The singer admits it has become more and more apparent the girl group has a big LGBTQ+ fan base, and now she wants to do more than show up and perform for them.
"If you're going to benefit from a fan base, you have to show them exactly that you support them and you stand with them, no matter what," she tells Interview magazine.
"I would say, up until maybe five years ago, I was what I would call a 'basic b**ch' ally. As in, I would go to the gay bars, I was there, doing the thing, and I was obviously an ally of some sort, but I wasn't doing enough to advocate or really show what allyship truly meant (sic)."
"That kind of dawned on me, the more I received letters from fans or DMs (direct messages) and social media messages, and that helped spur me on to do it properly, to be more of an ally-activist, work with the right charities, say more, and use our platform for the better. I feel like I can always be better, so I'm constantly trying to learn more about history."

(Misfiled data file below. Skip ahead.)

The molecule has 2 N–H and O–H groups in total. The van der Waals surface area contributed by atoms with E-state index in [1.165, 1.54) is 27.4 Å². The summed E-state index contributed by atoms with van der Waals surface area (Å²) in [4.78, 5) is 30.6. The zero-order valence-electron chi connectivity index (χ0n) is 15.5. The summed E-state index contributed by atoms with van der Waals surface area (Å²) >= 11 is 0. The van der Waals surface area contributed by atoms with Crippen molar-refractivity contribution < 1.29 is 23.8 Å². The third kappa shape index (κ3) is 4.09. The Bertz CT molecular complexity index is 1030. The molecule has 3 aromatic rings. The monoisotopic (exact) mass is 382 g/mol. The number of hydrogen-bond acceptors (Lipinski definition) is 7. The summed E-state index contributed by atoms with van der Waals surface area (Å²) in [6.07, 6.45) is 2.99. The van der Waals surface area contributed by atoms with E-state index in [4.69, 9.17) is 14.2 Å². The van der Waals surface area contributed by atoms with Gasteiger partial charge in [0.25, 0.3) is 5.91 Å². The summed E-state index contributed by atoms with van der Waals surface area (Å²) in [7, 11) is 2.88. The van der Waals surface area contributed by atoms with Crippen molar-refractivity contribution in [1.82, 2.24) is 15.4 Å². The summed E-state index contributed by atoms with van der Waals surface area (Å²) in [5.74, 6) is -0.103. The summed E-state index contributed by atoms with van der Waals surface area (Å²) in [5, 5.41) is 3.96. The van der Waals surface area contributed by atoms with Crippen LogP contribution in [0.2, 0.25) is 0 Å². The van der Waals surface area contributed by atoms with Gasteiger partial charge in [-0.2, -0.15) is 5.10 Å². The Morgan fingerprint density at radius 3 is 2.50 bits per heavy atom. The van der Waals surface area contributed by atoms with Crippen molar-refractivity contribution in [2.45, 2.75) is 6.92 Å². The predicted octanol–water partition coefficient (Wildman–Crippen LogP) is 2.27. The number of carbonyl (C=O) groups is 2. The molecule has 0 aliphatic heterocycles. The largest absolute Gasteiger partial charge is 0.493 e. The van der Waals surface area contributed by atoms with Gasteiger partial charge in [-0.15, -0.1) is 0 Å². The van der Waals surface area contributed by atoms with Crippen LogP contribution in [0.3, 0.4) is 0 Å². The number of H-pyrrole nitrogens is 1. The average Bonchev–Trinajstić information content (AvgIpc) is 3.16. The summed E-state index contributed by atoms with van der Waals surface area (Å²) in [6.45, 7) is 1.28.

And she insists her Arab background makes her stance on gay rights all the more impactful, "Around the world, we have fans in territories where there still needs to be a lot of progress. For me, coming from an Arab background, it's really important to show fans that they have somebody to fight for them, and give them something to embrace and love, and help them feel good about themselves."